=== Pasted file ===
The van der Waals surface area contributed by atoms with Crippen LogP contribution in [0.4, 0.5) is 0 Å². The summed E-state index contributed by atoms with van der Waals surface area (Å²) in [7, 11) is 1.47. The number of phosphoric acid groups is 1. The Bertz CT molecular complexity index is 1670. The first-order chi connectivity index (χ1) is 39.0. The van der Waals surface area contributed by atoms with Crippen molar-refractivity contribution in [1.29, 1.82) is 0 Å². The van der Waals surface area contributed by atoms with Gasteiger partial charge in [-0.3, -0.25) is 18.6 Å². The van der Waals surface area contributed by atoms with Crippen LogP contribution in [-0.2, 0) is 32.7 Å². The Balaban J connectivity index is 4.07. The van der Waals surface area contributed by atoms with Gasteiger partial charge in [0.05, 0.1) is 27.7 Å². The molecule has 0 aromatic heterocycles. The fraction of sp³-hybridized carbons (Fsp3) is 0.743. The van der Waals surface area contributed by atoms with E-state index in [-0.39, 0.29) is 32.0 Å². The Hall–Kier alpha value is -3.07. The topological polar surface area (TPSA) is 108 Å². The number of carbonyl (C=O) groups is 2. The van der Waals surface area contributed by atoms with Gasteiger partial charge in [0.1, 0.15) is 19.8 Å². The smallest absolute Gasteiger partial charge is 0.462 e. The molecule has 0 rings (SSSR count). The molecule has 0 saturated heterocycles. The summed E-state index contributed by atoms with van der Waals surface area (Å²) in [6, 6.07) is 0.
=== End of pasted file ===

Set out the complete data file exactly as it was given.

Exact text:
The van der Waals surface area contributed by atoms with Crippen LogP contribution in [0.4, 0.5) is 0 Å². The summed E-state index contributed by atoms with van der Waals surface area (Å²) in [7, 11) is 1.47. The number of phosphoric acid groups is 1. The Bertz CT molecular complexity index is 1670. The first-order chi connectivity index (χ1) is 39.0. The van der Waals surface area contributed by atoms with Crippen molar-refractivity contribution in [1.29, 1.82) is 0 Å². The van der Waals surface area contributed by atoms with Gasteiger partial charge in [-0.3, -0.25) is 18.6 Å². The van der Waals surface area contributed by atoms with Crippen LogP contribution in [-0.2, 0) is 32.7 Å². The Balaban J connectivity index is 4.07. The van der Waals surface area contributed by atoms with Gasteiger partial charge in [0.05, 0.1) is 27.7 Å². The molecule has 0 aromatic heterocycles. The fraction of sp³-hybridized carbons (Fsp3) is 0.743. The van der Waals surface area contributed by atoms with E-state index in [-0.39, 0.29) is 32.0 Å². The Hall–Kier alpha value is -3.07. The topological polar surface area (TPSA) is 108 Å². The number of carbonyl (C=O) groups is 2. The van der Waals surface area contributed by atoms with Gasteiger partial charge in [0.1, 0.15) is 19.8 Å². The smallest absolute Gasteiger partial charge is 0.462 e. The molecule has 0 rings (SSSR count). The molecule has 0 saturated heterocycles. The summed E-state index contributed by atoms with van der Waals surface area (Å²) in [6, 6.07) is 0.